As superstorm Sandy continued to pound the East Coast and move its way well inland on Tuesday, Oct. 30, the nation awoke on Wednesday to scenes of its aftermath.

In New York, tunnels remain flooded and the subway system shuttered while in New Jersey fires raged in one area while sand enveloped another. The devastation can be seen further west in hard-hit West Virginia and even into my home town of Cleveland, where trees are down, streets are flooded, and tens of thousands are left without power.

Yesterday, Healthcare Design reported the specific toll Sandy took on hospitals, as NYU Langone Medical Center was forced to evacuate more than 200 patients when a backup generator failed as waters flooded the hospital, while others worked to provide care under less than ideal circumstances. (For more, read "Hospitals Evacuate in Wake of Sandy" and "State of Emergency: Designing Healthcare Buildings to Prepare for the Worst.")

As local, state, and federal officials work to assess and begin the rebuilding process, it’s important to remember who specifically will need to be involved in that process: architects, engineers, builders, and a variety of others who can measure to what extent a structure may be compromised and how to remedy that damage.

Your specific knowledge may lie in healthcare—and there’s likely some hospitals that will need assistance in coming days, weeks, or even months—but contributions can stretch far and wide in any community.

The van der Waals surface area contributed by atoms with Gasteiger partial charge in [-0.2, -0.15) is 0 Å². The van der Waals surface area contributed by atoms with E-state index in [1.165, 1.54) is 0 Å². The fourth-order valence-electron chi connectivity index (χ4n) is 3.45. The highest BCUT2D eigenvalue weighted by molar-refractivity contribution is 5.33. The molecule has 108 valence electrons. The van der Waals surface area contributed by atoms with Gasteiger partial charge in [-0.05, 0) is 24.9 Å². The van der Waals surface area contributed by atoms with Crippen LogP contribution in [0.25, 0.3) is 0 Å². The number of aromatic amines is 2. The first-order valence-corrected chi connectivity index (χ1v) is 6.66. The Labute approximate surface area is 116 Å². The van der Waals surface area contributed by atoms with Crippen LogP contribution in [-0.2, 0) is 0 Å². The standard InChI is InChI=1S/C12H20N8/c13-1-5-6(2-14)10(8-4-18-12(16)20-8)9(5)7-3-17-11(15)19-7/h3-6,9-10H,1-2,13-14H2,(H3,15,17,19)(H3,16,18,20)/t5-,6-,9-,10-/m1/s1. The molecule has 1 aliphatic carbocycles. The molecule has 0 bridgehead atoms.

And the American Institute of Architects (AIA) is reminding the industry of that very thing. AIA President Jeff Potter, FAIA, said in a statement that the organization and its National Disaster Assistance Committee are working to assess damage from Sandy and formulate plans for recovery.

It’s an important role architects have in this process, and AIA also offers some tools to help navigate what very well may be uncharted waters through its AIA Disaster Response Program.

Among the resources is “The Architects Role in Disaster Response,” which highlights some best practices on where to start and what to do next.

While it simply may not be the case today, AIA first advises architects in areas most vulnerable to disasters to develop a response strategy in advance, adding that the most effective programs have been organized at the state level with additional local components, such as rosters of potential volunteers.

After a disaster strikes, AIA says architectural expertise must be provided as quickly as possible to assess the nature and extent of the damage. The response should be patterned on the general plan formulated in advance, making emergency changes when necessary.

Both short- and long-term activities must also be considered, because planning for long-term recovery will be just as important as getting through the next few days. And architects are in an ideal position to let authorities know what viable options might be.

I encourage you all to take a look around your community, check in at your local hospital, or simply touch base with the AIA. Your perspective is valuable and your knowledge critical in pulling together after so many communities were torn apart.